Sea kayaking is a type of paddling which involves multi-day voyages over open water, requiring advanced paddling skills as well as knowledge of marine navigation and survival techniques.
On the open ocean, you may encounter rough waters and fluctuating tides which are much harder to negotiate than their counterparts on lakes.
1. Know Your Kayak
Before purchasing any kayak, determine what its intended use will be. Though kayaks don’t tend to be organized according to water type, understanding where and when you plan on paddling will help narrow down your choices – for instance lakes may require only recreational sit-on-top models while open water or ocean environments will necessitate boats specifically built for them. Plus, kayak shapes and sizes may alter maneuverability, cargo capacity and handling capabilities depending on where you plan on paddling in.
Before getting on the water, practice exiting and returning to your kayak on dry land first. To exit your kayak safely and smoothly, position it near shore in shallow water, swing out your legs from it, grab onto land to stabilize yourself before swinging your legs back in and repeating paddling strokes that were used when moving forward. When returning to your kayak use a similar process but this time reverse the strokes used forwards – hold the paddle in hand and use forward strokes that were previously used forwards – in reverse to return it as you used when leaving it first time around!
Understanding how to read the water is also essential. Paddling creates ripples of tranquil water behind you. Beware of holes, rocks or other obstructions which might cause your kayak to spin; instead try relaxing and allow it to adapt naturally as water speed and direction change.
If you find yourself on rough waters, always come prepared. Be sure to have a personal locator beacon, extra clothing and food supplies, waterproof storage container or dry bag as well as wearing a helmet while selecting calm bays without waves as your destination.
2. Know Your Gear
Sea kayaking allows paddlers to experience water from an intimate perspective. As a sport that enables all five senses to come into play – hearing, smells and tastes alike – sea kayakers often try to become immersed in the moment so that they may witness nature or see something new about places they visit.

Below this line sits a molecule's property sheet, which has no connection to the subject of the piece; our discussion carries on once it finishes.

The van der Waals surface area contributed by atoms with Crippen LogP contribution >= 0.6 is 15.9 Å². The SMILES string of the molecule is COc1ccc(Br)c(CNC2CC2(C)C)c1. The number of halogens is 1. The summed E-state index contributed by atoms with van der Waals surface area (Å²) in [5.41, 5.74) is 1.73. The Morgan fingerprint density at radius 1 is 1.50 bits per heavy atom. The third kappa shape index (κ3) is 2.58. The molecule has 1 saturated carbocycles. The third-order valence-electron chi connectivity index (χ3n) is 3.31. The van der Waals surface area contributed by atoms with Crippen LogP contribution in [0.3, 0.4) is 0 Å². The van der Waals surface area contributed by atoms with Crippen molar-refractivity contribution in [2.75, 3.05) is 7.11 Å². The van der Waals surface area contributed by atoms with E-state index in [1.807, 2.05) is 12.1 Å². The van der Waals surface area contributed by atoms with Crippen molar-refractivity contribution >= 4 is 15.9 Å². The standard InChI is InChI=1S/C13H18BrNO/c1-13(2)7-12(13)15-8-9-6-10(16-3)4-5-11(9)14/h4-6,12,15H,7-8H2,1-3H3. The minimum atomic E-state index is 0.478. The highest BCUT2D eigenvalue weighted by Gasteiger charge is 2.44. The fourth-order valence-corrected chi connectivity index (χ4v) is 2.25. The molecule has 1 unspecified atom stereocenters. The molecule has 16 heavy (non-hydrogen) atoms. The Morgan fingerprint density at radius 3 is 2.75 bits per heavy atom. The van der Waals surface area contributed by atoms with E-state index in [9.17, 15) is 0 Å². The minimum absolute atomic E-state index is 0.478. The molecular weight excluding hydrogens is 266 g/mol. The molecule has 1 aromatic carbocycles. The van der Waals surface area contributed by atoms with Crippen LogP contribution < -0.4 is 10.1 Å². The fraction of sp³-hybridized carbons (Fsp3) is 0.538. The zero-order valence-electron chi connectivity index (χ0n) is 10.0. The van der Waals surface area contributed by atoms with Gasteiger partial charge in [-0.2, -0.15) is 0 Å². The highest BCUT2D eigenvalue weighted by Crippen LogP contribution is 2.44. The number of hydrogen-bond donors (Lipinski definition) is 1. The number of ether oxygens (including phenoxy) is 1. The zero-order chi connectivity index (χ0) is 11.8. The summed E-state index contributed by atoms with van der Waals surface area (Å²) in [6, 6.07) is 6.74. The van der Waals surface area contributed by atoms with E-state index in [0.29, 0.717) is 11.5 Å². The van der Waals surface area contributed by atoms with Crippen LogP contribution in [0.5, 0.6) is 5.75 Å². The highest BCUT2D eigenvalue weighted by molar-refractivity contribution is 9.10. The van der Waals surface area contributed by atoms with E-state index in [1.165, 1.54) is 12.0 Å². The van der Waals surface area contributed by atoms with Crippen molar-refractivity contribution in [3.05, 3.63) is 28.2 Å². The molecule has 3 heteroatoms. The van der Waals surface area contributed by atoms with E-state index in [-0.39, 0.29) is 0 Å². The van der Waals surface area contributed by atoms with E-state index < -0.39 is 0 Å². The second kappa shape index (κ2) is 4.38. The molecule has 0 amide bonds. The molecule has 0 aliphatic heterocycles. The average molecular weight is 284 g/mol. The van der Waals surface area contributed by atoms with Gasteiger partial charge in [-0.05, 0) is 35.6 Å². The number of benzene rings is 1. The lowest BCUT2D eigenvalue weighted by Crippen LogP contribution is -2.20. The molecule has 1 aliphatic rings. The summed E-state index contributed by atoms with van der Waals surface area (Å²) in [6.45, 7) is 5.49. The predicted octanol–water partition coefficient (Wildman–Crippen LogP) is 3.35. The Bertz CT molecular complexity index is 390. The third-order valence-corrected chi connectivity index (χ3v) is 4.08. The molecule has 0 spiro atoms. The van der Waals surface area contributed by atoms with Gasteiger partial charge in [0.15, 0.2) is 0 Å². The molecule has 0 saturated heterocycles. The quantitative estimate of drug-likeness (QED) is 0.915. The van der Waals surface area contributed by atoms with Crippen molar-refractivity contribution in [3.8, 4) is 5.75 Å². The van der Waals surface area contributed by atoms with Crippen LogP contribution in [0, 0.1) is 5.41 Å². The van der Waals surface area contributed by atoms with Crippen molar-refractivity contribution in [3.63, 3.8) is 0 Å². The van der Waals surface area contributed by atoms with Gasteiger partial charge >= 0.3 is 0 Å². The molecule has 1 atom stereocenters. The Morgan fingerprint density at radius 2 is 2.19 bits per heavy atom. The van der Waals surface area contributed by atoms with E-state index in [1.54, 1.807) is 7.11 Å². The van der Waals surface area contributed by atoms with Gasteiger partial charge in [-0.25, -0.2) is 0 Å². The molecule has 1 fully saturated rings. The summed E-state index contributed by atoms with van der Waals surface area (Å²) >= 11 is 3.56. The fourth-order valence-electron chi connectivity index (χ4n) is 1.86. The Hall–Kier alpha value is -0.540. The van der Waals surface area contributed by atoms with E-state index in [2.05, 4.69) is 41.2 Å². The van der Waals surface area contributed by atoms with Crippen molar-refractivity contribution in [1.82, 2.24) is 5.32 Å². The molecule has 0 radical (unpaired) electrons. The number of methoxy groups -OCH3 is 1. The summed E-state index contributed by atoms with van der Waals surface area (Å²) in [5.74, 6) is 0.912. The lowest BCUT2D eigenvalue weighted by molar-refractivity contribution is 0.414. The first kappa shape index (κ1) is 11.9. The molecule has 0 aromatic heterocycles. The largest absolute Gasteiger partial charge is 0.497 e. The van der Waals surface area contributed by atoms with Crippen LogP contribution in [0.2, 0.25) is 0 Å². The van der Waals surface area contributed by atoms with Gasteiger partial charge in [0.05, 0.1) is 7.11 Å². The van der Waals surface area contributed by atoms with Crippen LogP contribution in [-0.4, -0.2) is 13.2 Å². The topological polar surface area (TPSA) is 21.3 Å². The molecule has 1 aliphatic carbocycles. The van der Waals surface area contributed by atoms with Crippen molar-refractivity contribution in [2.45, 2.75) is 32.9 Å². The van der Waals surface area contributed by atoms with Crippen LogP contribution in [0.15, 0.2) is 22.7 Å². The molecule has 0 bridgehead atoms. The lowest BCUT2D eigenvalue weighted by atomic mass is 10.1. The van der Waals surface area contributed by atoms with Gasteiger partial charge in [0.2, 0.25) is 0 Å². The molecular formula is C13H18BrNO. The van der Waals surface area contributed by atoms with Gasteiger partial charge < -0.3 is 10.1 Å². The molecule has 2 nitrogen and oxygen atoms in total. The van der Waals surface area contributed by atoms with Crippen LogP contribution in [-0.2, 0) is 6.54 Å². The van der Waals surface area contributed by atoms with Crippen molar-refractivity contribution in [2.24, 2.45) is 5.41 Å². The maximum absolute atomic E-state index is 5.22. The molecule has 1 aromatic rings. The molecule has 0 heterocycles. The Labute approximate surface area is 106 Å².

Kayaking gear is essential to staying safe and comfortable while paddling a kayak, such as an appropriately fitting PFD (personal flotation device), spray skirt and neoprene bootie. A waterproof bag for personal items should also be kept handy to protect them from becoming waterlogged during their kayak adventure.
An essential kayaking accessory is a whistle, which can help signal and attract assistance in case of an emergency. Whistles produce louder noise than your voice and travel farther distances, making them easier for rescuers to hear. A whistle should always be accessible while kayaking – attach it securely to your PFD so it remains within easy reach at all times!
First aid kits designed specifically for kayaking are essential, and compact options such as those from Outdoor Essentials make this easy. A tow line can also help support other paddlers if they become tired or experience boat problems.
Additional essential kayaking gear includes a hat, sunglasses, sunscreen and other protective accessories such as a compass; tent, sleeping bag and cooking equipment may also be needed depending on where you plan on kayak camping. GPS technology is especially useful for more experienced paddlers looking to explore remote areas while kayaking.
3. Know Yourself
Sea kayaking can be mesmerizing and exciting, with steep cliffs, secret bays, thick seaweed patches and seals that come out to say hi – yet can also be challenging when faced with changing weather conditions, choppy waters and powerful currents that you might come across out there. To avoid getting yourself into an awkward situation it is crucial that you have an excellent understanding of what awaits you when embarking on this endeavor.
Learn the ropes on calm water first before venturing out into open ocean waters. When you have mastered basic paddling strokes and assisted and self-rescue maneuvers, move onto learning more advanced techniques for use in rougher waters.